Have you heard an unbelievable fact yet today? Here’s one: there are currently 10,585 species of birds in the world – a world which is 70% covered in wet stuff – and only one single species has evolved to hunt fish by plunging into the water feet-first.
Don’t believe me? Take a mental walk through the ranks of the world’s fish-eating birds and you’ll find they generally fit into one of four categories1. Birds like loons, mergansers, puffins and penguins fish while swimming, by chasing on the surface or underwater. Herons and egrets, on the other hand, spear or grab their fish from a standing position. More spectacular are the gannets, boobies and terns who dive beak-first from high in the air. Finally we have the fishing eagles and owls who artfully snatch fish from the water’s surface with their talons.2
No, the feet-first plunge is not a popular move. It might be because most birds don’t have the feet for it, and those that do don’t tend to be gifted swimmers (hence a preference among eagles and owls for the stay-dry snatch technique). But there is one bird that ignores the obvious arguments against and forges its own path into the fishing world. It’s specialized. It’s sophisticated. It’s freaking weird. It’s the Osprey.
Like any bird with a one-off survival strategy, the Osprey is necessarily unusual. At first glance you would presume it a hawk, and the hawks are indeed its closest relatives. But it is not a hawk, nor an eagle, nor any other sort of bird. It is an Osprey, and that is that.
For not the first time on this blog we are looking at a bird that is the sole representative of its family, in this case the family Pandionidae. It does share a basic body plan with its cousins in the neighbouring Accipitridae (the hawks and eagles), but with some notable alterations which adapt it to its special hunting strategy.
It is most obviously distinguished from the hawks by its long, narrow, elbowed wings. This shape seems to equip the Osprey for soaring, like its cousins, but also for hovering over the water while it searches for its prey. Perhaps they also assist in the dive itself, stretching back behind the Osprey’s body creating a slick, streamlined silhouette to facilitate slicing through both air and water.
Entering the water brings its own challenges, and so the Osprey is outfitted with dense, oily plumage to prevent waterlogging and allow takeoff from the water’s surface. It can also close its nostrils to keep the water out of its lungs – this being a useful talent for all air-breathing aquatic creatures.
Once in the water the Osprey must secure its quarry and this can itself be difficult, what with fish being so slippery and generally not wanting to be eaten. For this the Osprey has some of the most fearsome feet in the raptor realm. Its talons are especially large and sharply curved3. Its outer toe can rotate to the back, to place a talon on every side of its meal4. The soles of its feet are covered in sharp spicules which facilitate gripping slimy prey. A better-adapted pair of fish-grabbers you simply will not find.
Finally, prey in-hand (er, foot), the Osprey must carry its catch to solid ground in order to make a meal of it. It does this using a bit of brute force, but also by taking advantage of the naturally hydrodynamic (and consequently aerodynamic) shape of its cargo. Upon takeoff, the Osprey carefully positions its prey so that it flies face-first through the air, providing the least resistance and conserving energy for the weary hunter.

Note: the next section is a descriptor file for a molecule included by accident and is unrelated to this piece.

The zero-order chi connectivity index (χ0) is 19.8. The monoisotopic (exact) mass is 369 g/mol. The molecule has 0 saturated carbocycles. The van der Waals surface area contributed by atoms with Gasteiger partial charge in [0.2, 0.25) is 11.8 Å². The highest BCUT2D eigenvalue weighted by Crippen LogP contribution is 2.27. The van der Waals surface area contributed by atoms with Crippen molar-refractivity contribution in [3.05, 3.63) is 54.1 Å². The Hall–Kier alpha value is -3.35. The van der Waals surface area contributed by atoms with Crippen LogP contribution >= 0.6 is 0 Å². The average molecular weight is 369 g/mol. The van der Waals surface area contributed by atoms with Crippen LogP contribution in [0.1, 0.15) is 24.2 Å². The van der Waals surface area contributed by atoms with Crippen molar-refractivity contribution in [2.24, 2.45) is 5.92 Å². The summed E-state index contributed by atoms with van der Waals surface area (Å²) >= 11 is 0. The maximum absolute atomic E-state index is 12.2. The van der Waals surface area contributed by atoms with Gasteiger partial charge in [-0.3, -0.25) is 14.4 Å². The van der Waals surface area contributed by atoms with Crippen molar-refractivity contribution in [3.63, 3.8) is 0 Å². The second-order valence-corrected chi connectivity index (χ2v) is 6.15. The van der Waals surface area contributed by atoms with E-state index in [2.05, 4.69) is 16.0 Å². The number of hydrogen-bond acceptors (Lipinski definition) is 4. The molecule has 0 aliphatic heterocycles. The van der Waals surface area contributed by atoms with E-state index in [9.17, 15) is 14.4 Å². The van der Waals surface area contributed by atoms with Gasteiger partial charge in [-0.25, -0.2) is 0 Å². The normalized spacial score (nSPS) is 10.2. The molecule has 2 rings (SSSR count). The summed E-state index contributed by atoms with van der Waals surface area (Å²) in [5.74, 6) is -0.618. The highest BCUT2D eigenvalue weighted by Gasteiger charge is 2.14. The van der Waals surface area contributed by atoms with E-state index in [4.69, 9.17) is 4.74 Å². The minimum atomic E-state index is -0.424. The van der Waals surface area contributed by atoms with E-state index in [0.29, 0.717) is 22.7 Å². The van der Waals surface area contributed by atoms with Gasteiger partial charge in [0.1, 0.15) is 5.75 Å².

As a consequence of its adaptions – and perhaps for other reasons not entirely clear – the Osprey is a bit of an odd-looking critter. Something about its body seems inherently disproportionate, and it is forever making a goofy expression. It’s no beauty-contest winner, is what I’m getting at.
Nevertheless the Osprey’s unique life strategies have worked well for it, as it is one of only three raptor species that inhabits all of the world’s non-Antarctic continents5. It seems to occupy a niche with little viable competition, and so wherever you find fish near trees you are likely to find an Osprey. Provided it’s warm out anyway, as migration turns out to be an absolute necessity for fish-eaters in cold climates6.
Should you find yourself on the search for this not-so-elusive creature, a trip to the nearest fish-bearing water body is in order. Osprey can often be seen circling overhead as they hunt, or perched in trees along the bank. Their high-pitch, chirping, surprisingly wimpy call can give them away, as can the presence of their characteristic nests. Built high in an open tree or on a human-made structure7 these large stick-nests are typically easy to see, and watching Osprey raise their young is a favourite pastime of vacationers everywhere.
If you’re not familiar with the Osprey, I implore you to get out and meet one of our most accessible one-word-birds. They have all the strange quirkiness that a one-word name should be attached to, with the convenience of probably living right next-door. What better toe-dip into the world of one-word-birds could you ask for?
1Not official categories, making this up as I go along.
2Sorry skimmers, there was no room for you here. Weirdos.
3Like fishhooks. Get it?
4This condition – shared with owls – is called zygodactyly. You’re welcome.
5Name the other two for a nickel?
6You’ll never guess why…
7Like a hydro pole, utility tower or dedicated platform.
Top: The author.
Bottom: By NASA – http://mediaarchive.ksc.nasa.gov/detail.cfm?mediaid=23019, specifically 04pd1258.jpg, Public Domain, https://commons.wikimedia.org/w/index.php?curid=111931